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Common Core Standard: 8.F.A.2, 8.F.A.3

Use: Individually as a quick Sticky Math Warmup, in groups of three for a longer Sticky Math Warmup, or all together as a Sticky Math Lesson

Note: Post It sells sticky notes with grids on them, which makes using Sticky Math with graphing much simpler.

STAGE ONE: EXPLORATION OF SLOPE-INTERCEPT FORM

The Sticky Math Pair below allows for the discovery of the slope and the intercept in two different forms.  Care should be made to elicit, use, and connect various vocabulary like rate of change, slope, rise-over-run, y-intercept, and constant.

Connections could include:

• to move from (0,1) to (3,3)  you move vertically (rise) two units and move horizontally (run) three units
• the line crosses the y axis at (0,1)
• one way to graph a line might be to begin at (0,1), the y-intercept, then add points by moving vertically two units and horizontally three units
• if you make x=0 then you get 1, which is the point (0,1) or the y-intercept
• if you move vertically two units and horizontally three units from any point, then you are back on the line

The blank sticky is a reminder that students could create their own representations; these might include:

• a t-chart or table of values
• a context for the problem like, “I started with 1 dollar.  I got 2 dollars every 3 days.”

Creating a verbal description can be a fantastic formative assessment and lead to a higher DOK level.  You might give an example the first time if no student creates one of their own using the line, “someone in another class wrote this…” You don’t have to tell them the person in the other class was you!  Later, you might ask for verbal descriptions as one of their alternate representations as a formative assessment of their conceptual understanding.  Hopefully, at some point, students would be comfortable creating them on their own and just do it by themselves. Creating different contexts could also make the task more culturally relevant.  If students struggle in this area or as introduction, then create Sticky Math Pairs or a Sticky Math Triad like the one below:

Notice the equation is written with the constant first to match the verbal description chronologically and to change it up in order to help students achieve procedural fluency.

STAGE TWO: EXPLORATION OF THE Y-INTERCEPT

If you are doing one Sticky Math Pair per day as a shorter Sticky Math warmup, then you might move to the second Sticky Math Pair below followed by the Sticky Math Comparison on the third day.  The three of them are together here to show how you could group them into a slightly longer Sticky Math Warmup in order to make the point about the meaning of the y-intercept more explicitly.  Alternatively, you could just jump to the Sticky Math Comparison to accomplish the same thing more quickly.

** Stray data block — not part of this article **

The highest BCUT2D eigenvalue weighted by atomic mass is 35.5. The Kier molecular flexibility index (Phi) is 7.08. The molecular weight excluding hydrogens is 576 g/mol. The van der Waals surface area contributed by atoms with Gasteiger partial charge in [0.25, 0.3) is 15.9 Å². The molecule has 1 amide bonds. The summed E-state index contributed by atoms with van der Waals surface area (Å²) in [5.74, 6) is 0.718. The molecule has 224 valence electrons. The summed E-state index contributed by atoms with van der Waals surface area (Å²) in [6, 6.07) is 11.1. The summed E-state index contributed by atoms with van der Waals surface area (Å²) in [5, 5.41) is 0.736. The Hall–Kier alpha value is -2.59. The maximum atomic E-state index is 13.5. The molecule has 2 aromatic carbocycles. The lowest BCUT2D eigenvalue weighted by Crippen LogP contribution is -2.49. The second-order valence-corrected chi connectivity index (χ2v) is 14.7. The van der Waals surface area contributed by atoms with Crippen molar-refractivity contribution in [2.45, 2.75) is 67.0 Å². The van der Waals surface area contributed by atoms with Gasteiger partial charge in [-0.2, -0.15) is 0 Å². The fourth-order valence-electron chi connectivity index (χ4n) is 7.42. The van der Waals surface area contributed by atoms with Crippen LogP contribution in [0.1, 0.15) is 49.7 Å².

Connections could include:

• any connection from stage one
• in Example A the line goes through (0,1), but in example B the line goes through (0,-1)
• the slopes are the same in both
• the intercepts are opposites of one another on a number line or y-axis, negative means opposite
• the grids on the graphs are different, the smaller boxes on the lower graph show a change of .2

The blank sticky is a reminder that students could create their own representations; these might include:

• any representation from stage one
• a new t-chart for Example B
• a context for Example B like, “I started in debt 1 dollar.  I got two dollars every three days.”

STAGE THREE: EXPLORATION OF SLOPE

If you are doing one Sticky Math Pair per day as a shorter Sticky Math warmup, then you might move to the second Sticky Math Pair below followed by the Sticky Math Comparison on the third day.  The three of them are together here to show how you could group them into a slightly longer Sticky Math Warmup in order to make the point about the meaning of the negative slope more explicitly.  Alternatively, you could just jump to the Sticky Math Comparison to accomplish the same thing more quickly.

Connections could include:

• any thing from stage one or two
• the intercepts are the same
• the negative makes the line “go down” as you read it like a book from left to right
• they both move horizontally 3 (run)
• they move in the opposite direction vertically by two (rise), negative means opposite

Students could create their own representations; these might include:

• anything from stage one or two
• a t-chart or table of values for Example B
• a verbal description like, “I started with 1 dollar.  A bully told me I owed him 2 dollars every 3 days. I have not been to school since!”

TO BE CONTINUED…

This topic is further explored in the post Negatives in a Slope Fraction.  Sticky Math Comparisons and Sticky Math Matching activities are included there.

Common Core Standards: 8.F.A.2, 8.F.A.3

What connections are your students making?  What modifications are you making to use this with students?  We would love to hear your feedback; please submit a comment below or consider submitting your own Sticky Math activity here.